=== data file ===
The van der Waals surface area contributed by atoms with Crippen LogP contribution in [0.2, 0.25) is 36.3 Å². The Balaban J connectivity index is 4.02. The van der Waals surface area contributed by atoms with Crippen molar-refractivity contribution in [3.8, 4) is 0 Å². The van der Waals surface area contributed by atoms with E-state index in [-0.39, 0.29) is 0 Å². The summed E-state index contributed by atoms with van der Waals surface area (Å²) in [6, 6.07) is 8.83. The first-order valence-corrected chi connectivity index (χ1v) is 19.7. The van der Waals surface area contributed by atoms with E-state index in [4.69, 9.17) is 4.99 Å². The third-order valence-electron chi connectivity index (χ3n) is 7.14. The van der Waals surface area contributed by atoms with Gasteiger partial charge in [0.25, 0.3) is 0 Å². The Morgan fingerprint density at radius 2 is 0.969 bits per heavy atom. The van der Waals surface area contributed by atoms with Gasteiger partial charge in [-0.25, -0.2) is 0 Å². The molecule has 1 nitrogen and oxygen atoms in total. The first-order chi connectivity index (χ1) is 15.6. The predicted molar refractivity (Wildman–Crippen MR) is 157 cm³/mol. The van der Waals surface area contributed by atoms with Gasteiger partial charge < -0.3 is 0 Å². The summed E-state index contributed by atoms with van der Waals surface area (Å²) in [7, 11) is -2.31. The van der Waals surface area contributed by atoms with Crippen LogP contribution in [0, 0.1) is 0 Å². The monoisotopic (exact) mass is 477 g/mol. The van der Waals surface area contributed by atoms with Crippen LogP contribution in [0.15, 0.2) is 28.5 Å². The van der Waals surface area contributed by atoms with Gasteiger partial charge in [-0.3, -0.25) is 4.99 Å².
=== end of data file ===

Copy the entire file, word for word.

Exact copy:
The van der Waals surface area contributed by atoms with Crippen LogP contribution in [0.2, 0.25) is 36.3 Å². The Balaban J connectivity index is 4.02. The van der Waals surface area contributed by atoms with Crippen molar-refractivity contribution in [3.8, 4) is 0 Å². The van der Waals surface area contributed by atoms with E-state index in [-0.39, 0.29) is 0 Å². The summed E-state index contributed by atoms with van der Waals surface area (Å²) in [6, 6.07) is 8.83. The first-order valence-corrected chi connectivity index (χ1v) is 19.7. The van der Waals surface area contributed by atoms with E-state index in [4.69, 9.17) is 4.99 Å². The third-order valence-electron chi connectivity index (χ3n) is 7.14. The van der Waals surface area contributed by atoms with Gasteiger partial charge in [0.25, 0.3) is 0 Å². The Morgan fingerprint density at radius 2 is 0.969 bits per heavy atom. The van der Waals surface area contributed by atoms with Gasteiger partial charge in [-0.25, -0.2) is 0 Å². The molecule has 1 nitrogen and oxygen atoms in total. The first-order chi connectivity index (χ1) is 15.6. The predicted molar refractivity (Wildman–Crippen MR) is 157 cm³/mol. The van der Waals surface area contributed by atoms with Gasteiger partial charge < -0.3 is 0 Å². The summed E-state index contributed by atoms with van der Waals surface area (Å²) in [7, 11) is -2.31. The van der Waals surface area contributed by atoms with Crippen LogP contribution in [0, 0.1) is 0 Å². The monoisotopic (exact) mass is 477 g/mol. The van der Waals surface area contributed by atoms with Crippen LogP contribution in [0.15, 0.2) is 28.5 Å². The van der Waals surface area contributed by atoms with Gasteiger partial charge in [-0.3, -0.25) is 4.99 Å².